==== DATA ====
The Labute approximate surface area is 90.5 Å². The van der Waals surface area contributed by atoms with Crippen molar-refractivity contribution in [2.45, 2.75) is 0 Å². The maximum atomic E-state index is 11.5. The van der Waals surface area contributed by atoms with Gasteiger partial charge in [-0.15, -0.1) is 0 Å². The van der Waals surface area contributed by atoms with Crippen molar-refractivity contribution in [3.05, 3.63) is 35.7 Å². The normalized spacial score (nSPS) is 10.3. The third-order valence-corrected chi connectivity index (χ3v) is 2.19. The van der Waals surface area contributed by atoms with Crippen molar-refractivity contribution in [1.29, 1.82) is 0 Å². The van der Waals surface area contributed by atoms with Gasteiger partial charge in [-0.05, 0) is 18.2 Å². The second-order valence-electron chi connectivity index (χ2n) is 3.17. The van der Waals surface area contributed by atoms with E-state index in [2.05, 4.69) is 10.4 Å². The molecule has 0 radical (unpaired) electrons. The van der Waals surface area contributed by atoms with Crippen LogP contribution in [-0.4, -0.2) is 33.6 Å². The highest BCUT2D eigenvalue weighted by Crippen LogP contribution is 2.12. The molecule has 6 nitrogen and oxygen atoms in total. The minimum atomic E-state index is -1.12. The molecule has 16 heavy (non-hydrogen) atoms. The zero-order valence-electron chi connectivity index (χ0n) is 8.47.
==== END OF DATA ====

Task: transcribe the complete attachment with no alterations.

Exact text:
The Labute approximate surface area is 90.5 Å². The van der Waals surface area contributed by atoms with Crippen molar-refractivity contribution in [2.45, 2.75) is 0 Å². The maximum atomic E-state index is 11.5. The van der Waals surface area contributed by atoms with Gasteiger partial charge in [-0.15, -0.1) is 0 Å². The van der Waals surface area contributed by atoms with Crippen molar-refractivity contribution in [3.05, 3.63) is 35.7 Å². The normalized spacial score (nSPS) is 10.3. The third-order valence-corrected chi connectivity index (χ3v) is 2.19. The van der Waals surface area contributed by atoms with Crippen molar-refractivity contribution in [1.29, 1.82) is 0 Å². The van der Waals surface area contributed by atoms with Gasteiger partial charge in [-0.05, 0) is 18.2 Å². The second-order valence-electron chi connectivity index (χ2n) is 3.17. The van der Waals surface area contributed by atoms with E-state index in [2.05, 4.69) is 10.4 Å². The molecule has 0 radical (unpaired) electrons. The van der Waals surface area contributed by atoms with Crippen LogP contribution in [-0.4, -0.2) is 33.6 Å². The highest BCUT2D eigenvalue weighted by Crippen LogP contribution is 2.12. The molecule has 6 nitrogen and oxygen atoms in total. The minimum atomic E-state index is -1.12. The molecule has 16 heavy (non-hydrogen) atoms. The zero-order valence-electron chi connectivity index (χ0n) is 8.47.